Welcome to the week.
Here are the most notable stories our writers and readers came across in the past seven days…
Throttle kids in So Cal: The city of Carlsbad, California is another place that is grappling with new traffic safety concerns related to kids (and others) on electric bikes. (Bicycle Retailer & Industry News)
Right-on-red ban: A bill proposed in Washington D.C. aimed at improving cycling would ban right-turns on red for drivers and allow bike riders to slow-and-go. Seems fair! (The Washingtonian)
Was that really necessary?: Size inclusion activist Marley Blonsky has put together a helpful guide on what to say — and what not to say — when you pass someone on a ride. (All Bodies on Bikes)
Buses are like parks: There have been mixed results in mode shift behaviors in places where public transit has been made free. It’s also not surprising at all that researchers found the impact of free fares is stronger in places with excellent transit service. (Euronews.next)
Beyond Paris: Having seen the light by transforming Paris into a cycling city, the French government will expand its bike infrastructure initiative into rural areas with a $250 million investment. (Reuters)
That scary video: A video of a child nearly being hit by a driver while in a crosswalk has made headlines and spurred a debate over traffic safety (and lack of accountability for the driver!). (ABC News)
Good money after bad: If US DOT Sec Pete Buttigieg allows “Reconnecting Community” grant funds to go to projects like the I-5 Rose Quarter —which will widen a freeway — it would seriously undermine the credibility of the entire program. (Streetsblog USA)
Charter reform: The “winner takes all” form of elections favored by City Commissioner Mingus Mapps is very likely to reduce the number of housing units built, says an authority on getting more housing units built. (Sightline)
15 minutes of fame: The pandemic seems to have thrust the oldie-but-goodie concept of “15 minute cities” back into the forefront and it couldn’t come at a better time. (Bloomberg)
House humans, not cars: It’s a watershed moment for all humans as California has passed a bill that will remove parking minimums! And it’s the home state of Donald Shoup — the man who started it all with his seminal book, “The High Cost of Free Parking”. (Mother Jones)
Muzzled: A cycling journalist says he’s been targeted by the UCI (world governing body of bike racing) and barred from the World Championships event because of his critical reporting on a World Tour team owner and UCI commissioner with ties to Russia. (The Guardian)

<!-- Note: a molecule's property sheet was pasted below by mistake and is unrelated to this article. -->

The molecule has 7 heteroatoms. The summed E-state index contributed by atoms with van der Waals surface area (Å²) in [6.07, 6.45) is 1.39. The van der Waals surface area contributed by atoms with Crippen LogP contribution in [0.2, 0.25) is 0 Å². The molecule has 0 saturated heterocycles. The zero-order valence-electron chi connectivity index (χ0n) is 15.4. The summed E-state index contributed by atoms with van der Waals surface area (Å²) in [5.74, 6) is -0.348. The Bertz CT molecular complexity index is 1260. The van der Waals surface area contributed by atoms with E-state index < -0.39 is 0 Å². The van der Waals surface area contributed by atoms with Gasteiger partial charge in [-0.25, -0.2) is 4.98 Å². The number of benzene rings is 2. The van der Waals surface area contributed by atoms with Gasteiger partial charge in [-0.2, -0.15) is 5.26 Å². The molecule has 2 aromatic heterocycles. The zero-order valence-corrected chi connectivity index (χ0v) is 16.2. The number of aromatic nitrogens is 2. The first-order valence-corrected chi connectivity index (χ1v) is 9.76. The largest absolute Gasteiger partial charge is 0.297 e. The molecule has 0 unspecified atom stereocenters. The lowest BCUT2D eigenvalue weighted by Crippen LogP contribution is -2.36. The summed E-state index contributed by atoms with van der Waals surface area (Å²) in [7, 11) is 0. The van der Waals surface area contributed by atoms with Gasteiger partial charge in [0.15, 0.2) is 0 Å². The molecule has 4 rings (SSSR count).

Thanks to everyone who sent in links this week!
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Re: what to say to others out on rides. Context is everything. I ride a twenty-year-old steel LeMond. I’m used to getting compliments from people who appreciate the not-quite-vintage design. But when you come up behind me on a steep climb, pass me on a full carbon fiber, and say “nice bike,” I can’t hear it as anything but a snide comment.
When people compliment my trike I just assume it’s sincere. No reason not to. I do, however, usually limit myself to a “good morning”, “hey, perfect weather for this” or the like if I pass someone on a climb.
I think there’s a certain condescension implied by atta-boys. They have no idea if I’m working hard or Welking it. (for context see Gallagher’s bit managing traffic via music.)
I am, however, guilty of the following: While overtaking either an E-Bike or someone on the drops in full kit, I drop my right hand into my lap and (while I’m next to them) maintain my breathing at something less than what it usually is during a full FTP run :). As in “hey, look how easy this is for me”. Dumb, but what can I say?
Really? I’ve been that guy on a carbon bike passing beautiful steel bikes and giving a very well meaning compliment; I’ve never EVER meant it to be snide. I can tell you from first hand experience that keeping vintage bikes on the road is getting harder and more expensive all the time. I need a DuraAce 7100 RH brifter for my ’80’s Basso, but all I can find are used ones that may or may not work as advertised and the seller thinks is solid unobtanium and should be mounted on the queens crown as a decoration.
Many of us out here love old bikes that someone has the skill, time and patience to keep on the road.
Enjoy the compliment. You are keeping steel alive and that’s not nothin’.
Someone shouted a comliment to me about my bike on Friday- it made my day!
Snide comment? That’s your projection, probably. Not that snide comments never happen.
“scary video”. I find that that be quite common with the RFB’s and the HAWK signals. I know PBOT loves them and they can cite studies taht claim “high compliance”, but that does not match my experience. When I lived in vancouver, BC, they used half-street signals. This looks like like a standard trafic signal (green/yellow/red) tothe high traffic street, but htere is just aped head on the bike-crossing stret. The beg button triggers the yellow, then red for cars, and the ped head signals to the bike/ped that they can cross. It looks and works like any other traffic signal and people tend to obey them. THe flashing lights are ambiguous, and novel to many people. I think it is reckless to introduce something that looks and works so differnnt from traffic signals and expect it to protect the most vulnerable users. If anyone wants to test the efficacy of a RFB, try riding down Going and trigger the RFB at Basin, but please, be careful!
Regarding RFB/HAWK (and even regular traffic lights)… don’t cross until the cars have stopped.
Yes, that’s a pragmatic approach…for the vulnerable road user…that says nothing about the responsibility of those driving the autos and is a useful tool for stepping into any path where things often move, so not exactly helpful here.